Previous reports on the relationship between extraction with orthodontic treatment and FVD have shown that the former does not significantly change the latter. Staggers17 showed that there was no significant difference in the vertical dimension changes between P1 extraction and nonextraction groups, and orthodontic treatment produced increases in the cephalometric vertical dimensions in both groups. Chua et al20 examined the effect of extraction and nonextraction on lower anterior facial height (LAFH, ANS-Me) with a standardized score to account for effects due to growth and concluded that nonextraction treatment was associated with a significant increase in LAFH, but extraction treatment was not associated with any significant changes in LAFH. Cusimano et al19 found that there were no differences in facial height of hyperdivergent patients with first premolar extraction treatment when pre- and posttreatment results were compared.

This study showed a significant increase of linear measurements after orthodontic treatment in group 1 (Table 5), corroborating the findings of Staggers17 and Kocadereli18 but disagreeing with those of Chua et al.20 P1 extraction did not significantly change angular and proportional measurements (Table 5), supporting the results of Kocadereli,18 Cusimano et al,19 and Chua et al.20 

Taner-Sarisoy and Darendeliler31 reported that treatment with fixed appliances and premolar extractions did not significantly alter the growth pattern. Yet, LAFH can be significantly influenced by orthodontic treatment. The net increase of LFHR is due to extrusion of molars by treatment mechanics and residual vertical growth of the patients. It is possible that mesial molar movement may help accommodate these effects and work to maintain LFHR.

Group 2 had more cases with increased LFHR (74.1% vs 51.9%) and fewer cases with decreased LFHR (14.8% vs 40.7%) than group 1. It has been shown that molars can be extruded when extraction space is closed.17,19 Extrusion appears to maintain or even increase the FVD. Therefore, greater mesial movements can possibly allow for more molar extrusion due to the chosen mechanics of space closure. If extrusion of the posterior teeth keeps pace with the increase in anterior facial height, SN-MP will be maintained and the bite-closing effect of mesial molar movement will be nullified.19 If the vertical growth of the ramus or posterior alveolar bone do not compensate extrusion of molars, LFHR can be increased. In this study, increases of LFHR in group 2 could be due to less compensation for molar extrusion compared with group 1.

Residual growth has to be considered because it can influence LAFH. In female individuals the growth is nearly over at 14 years. The average ages of groups 1 and 2 were 15.6 ± 3.9 years and 16.2 ± 4.0 years, respectively, so we cannot talk about the influence of residual growth because it is very limited at these ages. However, in this study all linear measurements increased after treatment. This result suggests that some residual growth as well as treatment effects took place. This finding is similar to the studies of Staggers17 and Kocadereli18 with growing children. Because the mean age of two groups was similar in this study, the effect of growth on LAFH between groups 1 and 2 can be expected to be the same. Thus, the effect of growth on LAFH in this study can be eliminated.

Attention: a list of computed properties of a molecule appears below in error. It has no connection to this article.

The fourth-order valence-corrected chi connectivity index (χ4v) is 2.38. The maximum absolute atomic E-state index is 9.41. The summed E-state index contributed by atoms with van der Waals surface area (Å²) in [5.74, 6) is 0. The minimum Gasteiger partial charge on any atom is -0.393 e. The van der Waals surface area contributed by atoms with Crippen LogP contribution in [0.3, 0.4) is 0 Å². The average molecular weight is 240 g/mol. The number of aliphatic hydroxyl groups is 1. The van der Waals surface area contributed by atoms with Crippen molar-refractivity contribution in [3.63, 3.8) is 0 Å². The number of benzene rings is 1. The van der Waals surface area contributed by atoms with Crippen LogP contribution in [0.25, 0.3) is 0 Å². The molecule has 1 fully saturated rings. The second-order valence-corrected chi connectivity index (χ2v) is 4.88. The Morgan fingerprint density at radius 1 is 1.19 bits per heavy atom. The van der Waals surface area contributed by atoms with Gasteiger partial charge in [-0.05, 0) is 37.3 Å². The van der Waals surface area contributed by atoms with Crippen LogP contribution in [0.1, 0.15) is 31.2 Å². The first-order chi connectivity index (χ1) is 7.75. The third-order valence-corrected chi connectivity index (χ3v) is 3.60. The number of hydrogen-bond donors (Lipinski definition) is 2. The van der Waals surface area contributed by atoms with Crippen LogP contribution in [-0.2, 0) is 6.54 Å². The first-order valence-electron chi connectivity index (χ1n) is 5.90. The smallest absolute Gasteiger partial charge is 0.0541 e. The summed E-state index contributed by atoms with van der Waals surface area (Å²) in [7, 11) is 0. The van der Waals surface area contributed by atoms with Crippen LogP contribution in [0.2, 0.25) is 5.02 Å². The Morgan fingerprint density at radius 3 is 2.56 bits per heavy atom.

In this study the effects of P1 and P2 extractions on change of FVD were compared in relation to the concept that mesial molar movement will close FVD by reducing the wedging effect. However, the results showed that there were no significant differences in FVD changes between groups 1 and 2 except for MMA and SN-PP (Table 5). The reason why SN-PP and MMA showed significant differences might be due to differences in skeletal characteristics and arch length discrepancy between groups 1 and 2, even though these met the sample selection criteria such as orthognathic Class I malocclusions within the same range of vertical and anteriorposterior measurements.

Garlington and Logan32 observed a significant decrease in LAFH in the mandibular second premolar enucleation cases due to forward rotation of the mandible, but they found no significant differences in total facial height and the MMA. This suggests that there were compensatory changes in the maxillary vertical growth.

The results indicate that the null hypothesis is invalid and suggest that the FVD is maintained or even increased regardless of amount of mesial molar movement. Further studies are required on the biological response to treatment effects as well as compensatory mechanisms, particularly those affecting vertical facial dimensions. It would be of interest to study these patients in the long term to determine how LAFH changes with time.

Regardless of maxillary and mandibular P1 or P2 extraction treatments, there was no decrease of FVD and no significant difference in FVD changes in the patients with a Class I malocclusion and hyperdivergent facial type. Therefore, the wedge effect concept that the bite is closed by extraction of P2 and forward movement of molars seems invalid. In these patients premolar extraction decisions could be based on other criteria, such as incisor retraction, area of crowding, tooth sizes, and condition of teeth, rather than on a desire to change FVD.

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Author notes

Corresponding author: Seung-Hak Baek, DDS, MSD, PhD, Department of Orthodontics, College of Dentistry, Seoul National University, Yeonkun-dong 28, Jongro-ku, Seoul 110-768, South Korea (drwhite@unitel.co.kr)